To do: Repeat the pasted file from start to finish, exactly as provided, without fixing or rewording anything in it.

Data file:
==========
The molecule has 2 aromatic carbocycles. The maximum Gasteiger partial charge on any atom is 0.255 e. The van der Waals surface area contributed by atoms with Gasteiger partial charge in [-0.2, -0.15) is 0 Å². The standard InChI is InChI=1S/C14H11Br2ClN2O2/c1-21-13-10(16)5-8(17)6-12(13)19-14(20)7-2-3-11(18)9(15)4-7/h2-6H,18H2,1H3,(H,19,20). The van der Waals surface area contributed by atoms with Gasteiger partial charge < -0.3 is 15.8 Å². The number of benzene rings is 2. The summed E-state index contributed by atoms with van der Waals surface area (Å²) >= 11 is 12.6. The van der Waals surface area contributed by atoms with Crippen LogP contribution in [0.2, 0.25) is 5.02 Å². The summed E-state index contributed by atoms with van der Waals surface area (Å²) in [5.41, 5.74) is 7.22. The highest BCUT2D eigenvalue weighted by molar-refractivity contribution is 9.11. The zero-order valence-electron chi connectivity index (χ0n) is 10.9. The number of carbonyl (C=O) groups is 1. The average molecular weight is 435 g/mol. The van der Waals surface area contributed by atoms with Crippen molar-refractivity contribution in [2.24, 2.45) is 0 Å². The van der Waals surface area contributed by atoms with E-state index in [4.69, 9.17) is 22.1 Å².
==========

The molecule has 2 aromatic carbocycles. The maximum Gasteiger partial charge on any atom is 0.255 e. The van der Waals surface area contributed by atoms with Gasteiger partial charge in [-0.2, -0.15) is 0 Å². The standard InChI is InChI=1S/C14H11Br2ClN2O2/c1-21-13-10(16)5-8(17)6-12(13)19-14(20)7-2-3-11(18)9(15)4-7/h2-6H,18H2,1H3,(H,19,20). The van der Waals surface area contributed by atoms with Gasteiger partial charge < -0.3 is 15.8 Å². The number of benzene rings is 2. The summed E-state index contributed by atoms with van der Waals surface area (Å²) >= 11 is 12.6. The van der Waals surface area contributed by atoms with Crippen LogP contribution in [0.2, 0.25) is 5.02 Å². The summed E-state index contributed by atoms with van der Waals surface area (Å²) in [5.41, 5.74) is 7.22. The highest BCUT2D eigenvalue weighted by molar-refractivity contribution is 9.11. The zero-order valence-electron chi connectivity index (χ0n) is 10.9. The number of carbonyl (C=O) groups is 1. The average molecular weight is 435 g/mol. The van der Waals surface area contributed by atoms with Crippen molar-refractivity contribution in [2.24, 2.45) is 0 Å². The van der Waals surface area contributed by atoms with E-state index in [4.69, 9.17) is 22.1 Å².